The netball season is under way and once again I struggled to work out who was who, thanks to a raft of off-season name-changes. No such trouble keeping up with the professional sportswomen's beauty routines, thanks to commentators prattling on about their spray tans and hair styles.
Netballers seem to get married as often as they change their nail colour, although the perky ponytail remains a perennial favourite. No wonder then that Australian Diamond Natalie Medhurst's brand new pixie crop drew comment. And I admit I couldn't help but notice that Silver Fern Catherine Latu's hair is getting lighter and her lashes longer.
Sorry to fixate on appearance - it's a beauty editor's occupational hazard - but really I could have done with less of it from the commentators during the first round of the ANZ Netball Championship over the weekend. As the Mystics took on the Vixens and came a cropper in Melbourne, the Australian announcers regaled us with updates on marriages and how back in the day they didn't wear nail polish on court. Now the players match it to their uniforms. The fashion for spray tans among the (apparently not naturally bronzed) Australians also came in for a bit of attention.
I was more interested - heartened actually - that Laura Langman seemed to be making a one-woman statement by holding on to her own name after marrying last month. Gone were the Vixens' Madison Browne (now Robinson) and Karyn Howarth (now Bailey). It has been no different this side of the Tasman. No disrespect to the likes of Mesdames (and Messrs) Kopua and Harrison, but Casey Williams and Anna Scarlett earned their name recognition.
Each to their own, of course - and I suspect that, sadly, my generation was an anomaly in more often keeping our own names than the previous and current generations - but the trend to love up and leave behind does befuddle me.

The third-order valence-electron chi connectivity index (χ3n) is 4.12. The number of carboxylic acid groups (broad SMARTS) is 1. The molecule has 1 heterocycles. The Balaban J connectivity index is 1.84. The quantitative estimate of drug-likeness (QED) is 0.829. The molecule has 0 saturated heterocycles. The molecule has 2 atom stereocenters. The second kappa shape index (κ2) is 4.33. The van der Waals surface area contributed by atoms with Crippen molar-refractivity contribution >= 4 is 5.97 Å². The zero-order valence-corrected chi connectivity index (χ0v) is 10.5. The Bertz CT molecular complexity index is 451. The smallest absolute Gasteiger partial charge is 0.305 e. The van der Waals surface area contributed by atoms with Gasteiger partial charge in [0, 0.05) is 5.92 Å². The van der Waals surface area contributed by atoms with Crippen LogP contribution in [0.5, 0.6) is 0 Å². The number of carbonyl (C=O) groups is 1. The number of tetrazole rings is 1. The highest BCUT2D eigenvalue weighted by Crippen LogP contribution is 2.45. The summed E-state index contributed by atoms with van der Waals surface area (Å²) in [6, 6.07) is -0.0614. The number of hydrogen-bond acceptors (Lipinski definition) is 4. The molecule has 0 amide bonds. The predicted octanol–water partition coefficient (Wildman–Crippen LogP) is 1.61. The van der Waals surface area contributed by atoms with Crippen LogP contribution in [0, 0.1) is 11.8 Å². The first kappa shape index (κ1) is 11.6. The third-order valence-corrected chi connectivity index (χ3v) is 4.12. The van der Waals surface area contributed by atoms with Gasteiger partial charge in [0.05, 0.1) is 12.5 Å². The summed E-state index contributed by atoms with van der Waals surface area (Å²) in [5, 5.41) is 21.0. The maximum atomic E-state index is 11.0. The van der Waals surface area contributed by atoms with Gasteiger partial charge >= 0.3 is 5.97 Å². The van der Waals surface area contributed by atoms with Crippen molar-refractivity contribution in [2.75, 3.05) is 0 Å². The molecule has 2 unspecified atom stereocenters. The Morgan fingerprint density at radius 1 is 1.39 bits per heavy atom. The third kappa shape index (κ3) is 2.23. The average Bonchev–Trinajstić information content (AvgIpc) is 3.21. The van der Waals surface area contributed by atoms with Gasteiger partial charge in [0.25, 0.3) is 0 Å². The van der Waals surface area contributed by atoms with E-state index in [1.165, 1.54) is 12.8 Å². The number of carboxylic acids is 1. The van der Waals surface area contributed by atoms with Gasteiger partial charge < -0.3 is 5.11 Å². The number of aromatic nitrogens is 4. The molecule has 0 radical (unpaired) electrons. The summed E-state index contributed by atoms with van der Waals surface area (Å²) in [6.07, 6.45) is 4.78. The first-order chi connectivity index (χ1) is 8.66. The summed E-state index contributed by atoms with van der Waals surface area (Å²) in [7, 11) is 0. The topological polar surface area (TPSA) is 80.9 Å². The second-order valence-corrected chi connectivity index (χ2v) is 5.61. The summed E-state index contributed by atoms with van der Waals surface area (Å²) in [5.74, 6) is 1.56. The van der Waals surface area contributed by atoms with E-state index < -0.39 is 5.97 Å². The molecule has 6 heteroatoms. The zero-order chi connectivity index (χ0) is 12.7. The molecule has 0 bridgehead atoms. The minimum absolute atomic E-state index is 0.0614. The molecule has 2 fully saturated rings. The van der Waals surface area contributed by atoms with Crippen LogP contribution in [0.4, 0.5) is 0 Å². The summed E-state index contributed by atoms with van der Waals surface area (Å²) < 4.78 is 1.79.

A bit like our need to glamorise - and trivialise - sports stars by focusing unduly on their appearance.
It does humanise them, I suppose. For instance the imposing on-court presence of Latu is much softened when you see her femininity up close. Ditto Valerie Adams, with no loss of mana.
It obviously pays for all sportspeople to scrub up okay to keep the sponsors and viewing public engaged. Women athletes who look good perhaps also broaden the appeal of top-level sport to those adolescent girls wavering on whether it is "cool" to continue. But as some magazine cover shoots and pin-up calendars show, our need to turn genuine performers into reality TV star-style celebrities is plain silly and can be demeaning.
New Zealanders do less of this than the Australians and the amount of serious coverage given to netball stands out, but let's keep our eye on the ball. As the mother of a teenage netballer, I know I'd rather she be admiring how the game is played than listening to girly twaddle about what top players do with their makeup. (Though that double elastic pony tail of Maria Tutaia has really caught on!)
Let's focus on celebrating the performance and achievement of our professional sportswomen. Leave the red carpet to the Oscars and forget it at the Halberg Awards. It requires enormous individual effort to excel at sport and unlike movie stars the job doesn't come with a personal stylist.
And I'd love to see more of our female sports stars choose to excel throughout their careers under their own names. Surely they have a calling card worth keeping, at least in a professional capacity. Congratulations Laura on the big day and long may she reign as Langman - or was it a case of the Australian commentators not having caught up with her big news?